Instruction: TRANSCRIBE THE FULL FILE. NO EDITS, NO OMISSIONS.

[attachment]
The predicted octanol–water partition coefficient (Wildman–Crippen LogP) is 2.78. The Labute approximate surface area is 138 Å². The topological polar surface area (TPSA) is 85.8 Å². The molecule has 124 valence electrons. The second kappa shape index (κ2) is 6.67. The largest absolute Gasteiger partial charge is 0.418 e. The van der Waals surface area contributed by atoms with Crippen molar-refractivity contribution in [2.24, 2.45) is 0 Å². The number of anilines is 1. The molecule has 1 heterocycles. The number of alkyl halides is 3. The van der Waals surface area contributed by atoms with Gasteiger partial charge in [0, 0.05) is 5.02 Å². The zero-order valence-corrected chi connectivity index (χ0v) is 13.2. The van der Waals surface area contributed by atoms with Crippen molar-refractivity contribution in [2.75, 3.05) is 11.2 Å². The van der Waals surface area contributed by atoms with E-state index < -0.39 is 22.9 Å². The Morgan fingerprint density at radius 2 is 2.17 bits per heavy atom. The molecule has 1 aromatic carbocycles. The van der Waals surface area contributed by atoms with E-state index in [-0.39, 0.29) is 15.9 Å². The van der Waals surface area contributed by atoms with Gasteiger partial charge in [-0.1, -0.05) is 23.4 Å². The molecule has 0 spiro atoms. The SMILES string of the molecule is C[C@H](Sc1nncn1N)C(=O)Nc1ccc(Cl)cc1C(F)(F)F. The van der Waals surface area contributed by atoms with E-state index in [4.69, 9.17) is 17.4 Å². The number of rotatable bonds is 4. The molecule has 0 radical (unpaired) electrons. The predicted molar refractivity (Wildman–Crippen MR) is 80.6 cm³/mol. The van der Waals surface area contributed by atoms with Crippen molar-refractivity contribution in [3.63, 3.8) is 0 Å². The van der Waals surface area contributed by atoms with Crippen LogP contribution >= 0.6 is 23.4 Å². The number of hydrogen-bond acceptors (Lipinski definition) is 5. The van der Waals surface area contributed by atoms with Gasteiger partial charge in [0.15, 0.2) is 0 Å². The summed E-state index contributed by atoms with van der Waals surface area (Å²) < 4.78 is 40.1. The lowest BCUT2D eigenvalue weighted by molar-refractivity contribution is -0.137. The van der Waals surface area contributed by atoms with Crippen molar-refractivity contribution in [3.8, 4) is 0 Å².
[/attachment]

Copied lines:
The predicted octanol–water partition coefficient (Wildman–Crippen LogP) is 2.78. The Labute approximate surface area is 138 Å². The topological polar surface area (TPSA) is 85.8 Å². The molecule has 124 valence electrons. The second kappa shape index (κ2) is 6.67. The largest absolute Gasteiger partial charge is 0.418 e. The van der Waals surface area contributed by atoms with Crippen molar-refractivity contribution in [2.24, 2.45) is 0 Å². The number of anilines is 1. The molecule has 1 heterocycles. The number of alkyl halides is 3. The van der Waals surface area contributed by atoms with Gasteiger partial charge in [0, 0.05) is 5.02 Å². The zero-order valence-corrected chi connectivity index (χ0v) is 13.2. The van der Waals surface area contributed by atoms with Crippen molar-refractivity contribution in [2.75, 3.05) is 11.2 Å². The van der Waals surface area contributed by atoms with E-state index < -0.39 is 22.9 Å². The Morgan fingerprint density at radius 2 is 2.17 bits per heavy atom. The molecule has 1 aromatic carbocycles. The van der Waals surface area contributed by atoms with E-state index in [-0.39, 0.29) is 15.9 Å². The van der Waals surface area contributed by atoms with Gasteiger partial charge in [-0.1, -0.05) is 23.4 Å². The molecule has 0 spiro atoms. The SMILES string of the molecule is C[C@H](Sc1nncn1N)C(=O)Nc1ccc(Cl)cc1C(F)(F)F. The van der Waals surface area contributed by atoms with E-state index in [4.69, 9.17) is 17.4 Å². The number of rotatable bonds is 4. The molecule has 0 radical (unpaired) electrons. The predicted molar refractivity (Wildman–Crippen MR) is 80.6 cm³/mol. The van der Waals surface area contributed by atoms with Crippen molar-refractivity contribution in [3.63, 3.8) is 0 Å². The van der Waals surface area contributed by atoms with Crippen LogP contribution >= 0.6 is 23.4 Å². The number of hydrogen-bond acceptors (Lipinski definition) is 5. The van der Waals surface area contributed by atoms with Gasteiger partial charge in [0.15, 0.2) is 0 Å². The summed E-state index contributed by atoms with van der Waals surface area (Å²) < 4.78 is 40.1. The lowest BCUT2D eigenvalue weighted by molar-refractivity contribution is -0.137. The van der Waals surface area contributed by atoms with Crippen molar-refractivity contribution in [3.8, 4) is 0 Å².